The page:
Land Rover Range Rover Velar Review 2021 | Top Gear
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BBC TopGear
Car Review

Land Rover Range Rover Velar

£ 44,350 - £ 66,945
810
Published: 09 Jun 2021
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The Velar plugs a gap in, er, Land Rover's range of Range Rovers. It's bigger than the Evoque but smaller than the Sport

Good stuff

Achingly stylish inside and out. Improved engines and plug-in option make the heavy-duty bits more competitive. Relaxed and refined, yet unusually superb off-road

Bad stuff

Infotainment screen not quite Land Rover’s latest and greatest. Expensive once you start speccing it

Overview

What is it?

The Velar plugs a gap in, er, Land Rover’s range of Range Rovers. It’s bigger than the Evoque but smaller than the Sport. It lives on the same platform as the Jaguar F-Pace, but it looks longer, lower, less upright, and more ‘woah’ quite frankly.

It’s expensive, but it’s its good fortune to look and feel expensive too. It’s luxurious and has more off-road capability than most rivals – and than the Jag. In size, the Velar sits somewhere between a BMW X4 and X6, Mercedes GLC Coupe and GLE Coupe, and above the Audi Q5. If you can’t best the Germans, then split the difference and find your own niche.

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Smooth, pared-back and slimmed-down style takes priority over absolute space or off-road ruggedness. The Velar’s silhouette is quite fast, marked by a rising belt, falling roof, pinched tail and a lot of screen rake. The surfaces are pure as snow. Especially around the nose, it’s naked of step-lines, the grille, lamps and bumper meticulously flush. Which makes the numberplate plinth stand out like a flesh wound. Also the fake vents on the bonnet and below the door mirrors.

But in all it’s a very well-worked shape, and if you see it alongside a Range Rover Sport you instantly see how the skin has been pulled tight, the roof dropped and the details finely slimmed. Mmm, pop-out door handles.

The cabin is even more of a revelation, for the way style and function meet in glass-cockpit system for displays and controls.

It doesn’t have a low-ratio transfer box, nor the decoupling anti-roll bars you can get on the Sport. So it’s not fully specced to Land Rover’s outermost off roader level. But by most standards it’s massively capable in the wilderness, which is reassuring for that sense of authenticity when you’re parking next to all the German fodder in the farm food shop car park.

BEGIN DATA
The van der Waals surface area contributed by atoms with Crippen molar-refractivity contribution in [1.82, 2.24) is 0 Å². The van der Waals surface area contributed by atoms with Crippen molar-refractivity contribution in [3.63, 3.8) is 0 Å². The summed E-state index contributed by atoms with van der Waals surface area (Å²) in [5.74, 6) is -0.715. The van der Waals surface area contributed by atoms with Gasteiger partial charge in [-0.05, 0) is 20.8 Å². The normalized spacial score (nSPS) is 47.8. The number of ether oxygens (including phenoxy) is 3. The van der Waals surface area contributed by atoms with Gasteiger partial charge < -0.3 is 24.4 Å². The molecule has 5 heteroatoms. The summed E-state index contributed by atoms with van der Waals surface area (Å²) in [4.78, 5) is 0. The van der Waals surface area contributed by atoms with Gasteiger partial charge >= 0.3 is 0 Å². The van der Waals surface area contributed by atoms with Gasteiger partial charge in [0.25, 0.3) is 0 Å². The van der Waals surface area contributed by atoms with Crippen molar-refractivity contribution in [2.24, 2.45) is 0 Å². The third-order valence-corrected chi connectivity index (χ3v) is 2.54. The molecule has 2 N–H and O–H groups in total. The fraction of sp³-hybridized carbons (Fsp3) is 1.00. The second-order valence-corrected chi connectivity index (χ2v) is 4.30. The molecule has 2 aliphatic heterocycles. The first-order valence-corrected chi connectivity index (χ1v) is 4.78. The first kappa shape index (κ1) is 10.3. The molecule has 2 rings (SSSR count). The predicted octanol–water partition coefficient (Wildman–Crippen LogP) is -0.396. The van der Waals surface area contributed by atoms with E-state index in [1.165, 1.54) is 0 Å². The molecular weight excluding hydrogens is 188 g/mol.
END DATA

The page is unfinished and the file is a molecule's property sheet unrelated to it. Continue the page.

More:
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For 2021, there’s a new range of engines, including a plug-in hybrid P400e version with some 33 miles of claimed engine-off range. We’ve tested it alongside the D300 diesel, now a 48-volt mild-hybrid-assisted straight-six which saves 7kg versus the V6 it’s replacing, and the four-cylinder D200 diesel. 

What's the verdict?

The Velar majors on style but it's still a useful car. It's roomy enough for a family, not so big it's awkward in cities, and capable of unusual off-road feats

The Velar majors on style but it’s still a useful car. It’s roomy enough for a family, not so big it’s awkward in cities, and capable of unusual off-road feats. In a way it’s hard to see direct rivals: the Jaguar F-Pace sister car goes up against the ‘sportier’ German opposition.

The Velar’s cabin and new display/control system are good to use, and beautiful. It’s a nice place to be in the long-term, but the initial impact is stunning. Give anyone a lift and they’ll be wowed.

For the driver, it’s about relaxed security rather than engagement. Let it lower your heartbeat and enjoy the panoramic view of the scenery. And the new range of engines appear to have futureproofed it a little longer.

If a Defender is too upright and utilitarian for your tastes, this is the Land Rover to be seen in. The D300 is a peach, the P400 is amusing, and the P400e PHEV a really well-sorted plug-in option in a very cutthroat area of the market. In short, Land Rover has taken a car that was very good, and made it better, without upsetting the looks that made you want one in the first place.

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